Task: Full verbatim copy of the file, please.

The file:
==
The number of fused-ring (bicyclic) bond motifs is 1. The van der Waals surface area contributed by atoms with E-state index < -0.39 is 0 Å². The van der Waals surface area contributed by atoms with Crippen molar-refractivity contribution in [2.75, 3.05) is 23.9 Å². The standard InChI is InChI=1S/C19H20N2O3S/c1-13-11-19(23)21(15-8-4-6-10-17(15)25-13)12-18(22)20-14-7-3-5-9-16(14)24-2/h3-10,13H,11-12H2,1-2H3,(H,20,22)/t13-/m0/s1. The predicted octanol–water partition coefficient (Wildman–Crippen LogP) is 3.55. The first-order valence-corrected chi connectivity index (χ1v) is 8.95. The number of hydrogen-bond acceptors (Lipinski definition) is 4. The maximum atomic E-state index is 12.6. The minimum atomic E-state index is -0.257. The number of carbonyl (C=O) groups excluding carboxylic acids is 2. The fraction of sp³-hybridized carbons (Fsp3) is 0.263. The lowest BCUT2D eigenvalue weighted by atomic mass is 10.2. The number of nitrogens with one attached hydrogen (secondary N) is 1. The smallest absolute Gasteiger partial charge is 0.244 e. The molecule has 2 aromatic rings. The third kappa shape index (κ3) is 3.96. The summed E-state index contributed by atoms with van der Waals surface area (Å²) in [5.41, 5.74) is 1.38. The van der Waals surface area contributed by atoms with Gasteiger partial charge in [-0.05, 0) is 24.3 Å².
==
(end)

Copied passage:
The number of fused-ring (bicyclic) bond motifs is 1. The van der Waals surface area contributed by atoms with E-state index < -0.39 is 0 Å². The van der Waals surface area contributed by atoms with Crippen molar-refractivity contribution in [2.75, 3.05) is 23.9 Å². The standard InChI is InChI=1S/C19H20N2O3S/c1-13-11-19(23)21(15-8-4-6-10-17(15)25-13)12-18(22)20-14-7-3-5-9-16(14)24-2/h3-10,13H,11-12H2,1-2H3,(H,20,22)/t13-/m0/s1. The predicted octanol–water partition coefficient (Wildman–Crippen LogP) is 3.55. The first-order valence-corrected chi connectivity index (χ1v) is 8.95. The number of hydrogen-bond acceptors (Lipinski definition) is 4. The maximum atomic E-state index is 12.6. The minimum atomic E-state index is -0.257. The number of carbonyl (C=O) groups excluding carboxylic acids is 2. The fraction of sp³-hybridized carbons (Fsp3) is 0.263. The lowest BCUT2D eigenvalue weighted by atomic mass is 10.2. The number of nitrogens with one attached hydrogen (secondary N) is 1. The smallest absolute Gasteiger partial charge is 0.244 e. The molecule has 2 aromatic rings. The third kappa shape index (κ3) is 3.96. The summed E-state index contributed by atoms with van der Waals surface area (Å²) in [5.41, 5.74) is 1.38. The van der Waals surface area contributed by atoms with Gasteiger partial charge in [-0.05, 0) is 24.3 Å².